“I think we can win the World Series.”
Before the St. Louis Cardinals’ exhibition game at AutoZone Park last Thursday, a reporter asked outfielder Dexter Fowler — a Chicago Cub this time a year ago — what should be expected from his new team this season. And the 31-year-old veteran answered precisely the way at least half the players in Major League Baseball should this time of year. There is no date for optimism like Opening Day.
A year ago in this space, I wrote about a transformation in Cardinal culture, that from hunted to hunters. The Chicago Cubs had beaten St. Louis handily in a 2015 division series (after the Cards had won 100 games and the National League Central title). It had become abundantly clear that the young, talented North Siders were the team to beat, at least in the NL Central. They proved, of course, to be the best team in all of baseball, winning the franchise’s first World Series in 108 years. Outside a few fans in Boston and Los Angeles (those that cheer the Dodgers), the Cubs are expected to repeat this season, even without Mr. Fowler manning centerfield.
But there are 162 games to play before the postseason, the longest, most grueling regular season in sports. And the Cardinals opened the campaign Sunday night with a thrilling victory over the champs, Randal Grichuk delivering a walk-off single after Chicago had tied the game with a three-run homer by Willson Contreras in the top of the ninth inning.
A few signs that suggest the Cardinals can make the mighty Cubs sweat this season:
• Fowler scored the Cardinals’ first run of the season, on a sacrifice fly after going from first to third on a single. That’s a speed-generated run, something that seemed all but extinct at Busch Stadium in 2016. The man who drove Fowler in was Matt Carpenter, the team’s former leadoff hitter, whose bat fits better in the run-producing third spot in the batting order. Along with improving the team’s outfield on two fronts (his own place in center and sliding Grichuk to left), Fowler’s impact on the Cardinal offense is already positive, and with a ripple effect.
• Cardinal catcher Yadier Molina signed a contract extension (three years, $60 million) just as the unofficial deadline for such a signing — Sunday’s game — arrived. This eliminates the cloud of pending free agency — and endless discussion/deliberation — that would have otherwise been a subtext to anything the Cardinals achieve on the field this season. The extension will keep Molina (34) behind the plate for St. Louis through the 2020 season, securing the face of the franchise, a player who contributes to the team’s pitching success every bit as much as the official pitching coach (Derek Lilliquist).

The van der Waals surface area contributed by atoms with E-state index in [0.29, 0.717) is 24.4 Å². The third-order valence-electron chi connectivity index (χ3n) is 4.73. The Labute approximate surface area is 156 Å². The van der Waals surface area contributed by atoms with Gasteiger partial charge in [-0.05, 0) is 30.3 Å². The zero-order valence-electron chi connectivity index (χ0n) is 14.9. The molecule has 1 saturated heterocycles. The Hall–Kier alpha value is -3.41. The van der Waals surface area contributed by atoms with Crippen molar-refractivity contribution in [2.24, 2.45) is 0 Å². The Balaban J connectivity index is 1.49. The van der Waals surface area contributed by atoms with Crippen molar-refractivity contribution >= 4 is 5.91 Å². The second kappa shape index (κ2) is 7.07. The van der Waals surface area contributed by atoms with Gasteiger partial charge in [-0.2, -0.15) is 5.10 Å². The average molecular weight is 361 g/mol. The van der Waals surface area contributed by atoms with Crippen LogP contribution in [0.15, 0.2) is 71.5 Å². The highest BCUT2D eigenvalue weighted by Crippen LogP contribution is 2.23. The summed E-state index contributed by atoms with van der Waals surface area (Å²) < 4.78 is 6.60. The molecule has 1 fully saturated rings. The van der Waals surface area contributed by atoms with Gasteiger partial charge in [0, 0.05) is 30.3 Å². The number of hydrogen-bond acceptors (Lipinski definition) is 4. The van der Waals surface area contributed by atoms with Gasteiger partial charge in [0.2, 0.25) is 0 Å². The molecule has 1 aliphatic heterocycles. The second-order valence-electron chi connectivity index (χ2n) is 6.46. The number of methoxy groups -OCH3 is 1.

(Molina’s new contract could make trade bait of 22-year-old Carson Kelly. The top catching prospect in baseball will start the season behind the plate for the Memphis Redbirds, but it’s hard to envision him waiting four years to assume everyday duties for a big-league team.)
• The stars who won last year’s World Series for the Cubs are back, save one: Aroldis Chapman. St. Louis last scored on Chapman before Grichuk or Stephen Piscotty could shave. In Sunday’s opener, Chicago manager Joe Maddon trusted Mike Montgomery with the ninth inning of a tie game. Montgomery allowed two hits, two walks and retired only two batters. If former Royal Wade Davis overcomes recent arm trouble, he could approximate Chapman’s role of last fall. If not, the Cubs have an Achilles heel, and in an area that shows up in the standings.
The Los Angeles Dodgers and Washington Nationals will have a say in whether or not the Cubs return to the World Series. Can the Cardinals — now hunters after so many years as the hunted — surprise the baseball gods and declaw their mighty rivals? Keep your eyes on Dexter Fowler over the next six months. If he’s smiling like he was last Thursday at AutoZone Park, they just might.